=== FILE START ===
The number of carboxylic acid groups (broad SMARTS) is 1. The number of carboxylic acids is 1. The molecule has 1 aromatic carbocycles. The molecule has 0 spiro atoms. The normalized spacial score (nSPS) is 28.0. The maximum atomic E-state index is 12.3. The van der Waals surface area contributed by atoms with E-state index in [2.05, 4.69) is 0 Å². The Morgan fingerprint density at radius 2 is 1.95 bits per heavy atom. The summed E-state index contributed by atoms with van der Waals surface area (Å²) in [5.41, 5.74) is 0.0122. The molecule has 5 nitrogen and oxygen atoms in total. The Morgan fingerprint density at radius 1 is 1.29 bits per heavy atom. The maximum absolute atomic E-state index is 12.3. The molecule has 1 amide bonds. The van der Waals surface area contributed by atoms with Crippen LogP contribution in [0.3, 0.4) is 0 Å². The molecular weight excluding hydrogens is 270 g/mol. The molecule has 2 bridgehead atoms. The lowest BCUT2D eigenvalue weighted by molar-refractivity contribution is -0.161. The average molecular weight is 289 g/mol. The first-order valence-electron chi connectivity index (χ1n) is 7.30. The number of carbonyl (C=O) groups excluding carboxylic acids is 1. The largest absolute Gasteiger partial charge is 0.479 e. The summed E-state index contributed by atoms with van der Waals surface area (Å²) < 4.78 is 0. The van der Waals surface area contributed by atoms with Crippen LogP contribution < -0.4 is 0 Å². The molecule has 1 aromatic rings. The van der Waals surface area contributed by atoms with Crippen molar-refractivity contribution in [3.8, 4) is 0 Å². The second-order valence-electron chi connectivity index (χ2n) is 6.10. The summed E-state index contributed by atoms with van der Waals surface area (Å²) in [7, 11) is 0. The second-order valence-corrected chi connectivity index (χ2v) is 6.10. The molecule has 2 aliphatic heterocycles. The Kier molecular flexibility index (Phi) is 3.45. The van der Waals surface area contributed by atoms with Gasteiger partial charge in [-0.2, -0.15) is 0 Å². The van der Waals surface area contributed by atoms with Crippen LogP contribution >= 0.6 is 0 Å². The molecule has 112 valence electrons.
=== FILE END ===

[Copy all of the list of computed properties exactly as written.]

The number of carboxylic acid groups (broad SMARTS) is 1. The number of carboxylic acids is 1. The molecule has 1 aromatic carbocycles. The molecule has 0 spiro atoms. The normalized spacial score (nSPS) is 28.0. The maximum atomic E-state index is 12.3. The van der Waals surface area contributed by atoms with E-state index in [2.05, 4.69) is 0 Å². The Morgan fingerprint density at radius 2 is 1.95 bits per heavy atom. The summed E-state index contributed by atoms with van der Waals surface area (Å²) in [5.41, 5.74) is 0.0122. The molecule has 5 nitrogen and oxygen atoms in total. The Morgan fingerprint density at radius 1 is 1.29 bits per heavy atom. The maximum absolute atomic E-state index is 12.3. The molecule has 1 amide bonds. The van der Waals surface area contributed by atoms with Crippen LogP contribution in [0.3, 0.4) is 0 Å². The molecular weight excluding hydrogens is 270 g/mol. The molecule has 2 bridgehead atoms. The lowest BCUT2D eigenvalue weighted by molar-refractivity contribution is -0.161. The average molecular weight is 289 g/mol. The first-order valence-electron chi connectivity index (χ1n) is 7.30. The number of carbonyl (C=O) groups excluding carboxylic acids is 1. The largest absolute Gasteiger partial charge is 0.479 e. The summed E-state index contributed by atoms with van der Waals surface area (Å²) < 4.78 is 0. The van der Waals surface area contributed by atoms with Crippen LogP contribution < -0.4 is 0 Å². The molecule has 1 aromatic rings. The van der Waals surface area contributed by atoms with Crippen molar-refractivity contribution in [3.8, 4) is 0 Å². The second-order valence-electron chi connectivity index (χ2n) is 6.10. The summed E-state index contributed by atoms with van der Waals surface area (Å²) in [7, 11) is 0. The second-order valence-corrected chi connectivity index (χ2v) is 6.10. The molecule has 2 aliphatic heterocycles. The Kier molecular flexibility index (Phi) is 3.45. The van der Waals surface area contributed by atoms with Gasteiger partial charge in [-0.2, -0.15) is 0 Å². The van der Waals surface area contributed by atoms with Crippen LogP contribution >= 0.6 is 0 Å². The molecule has 112 valence electrons.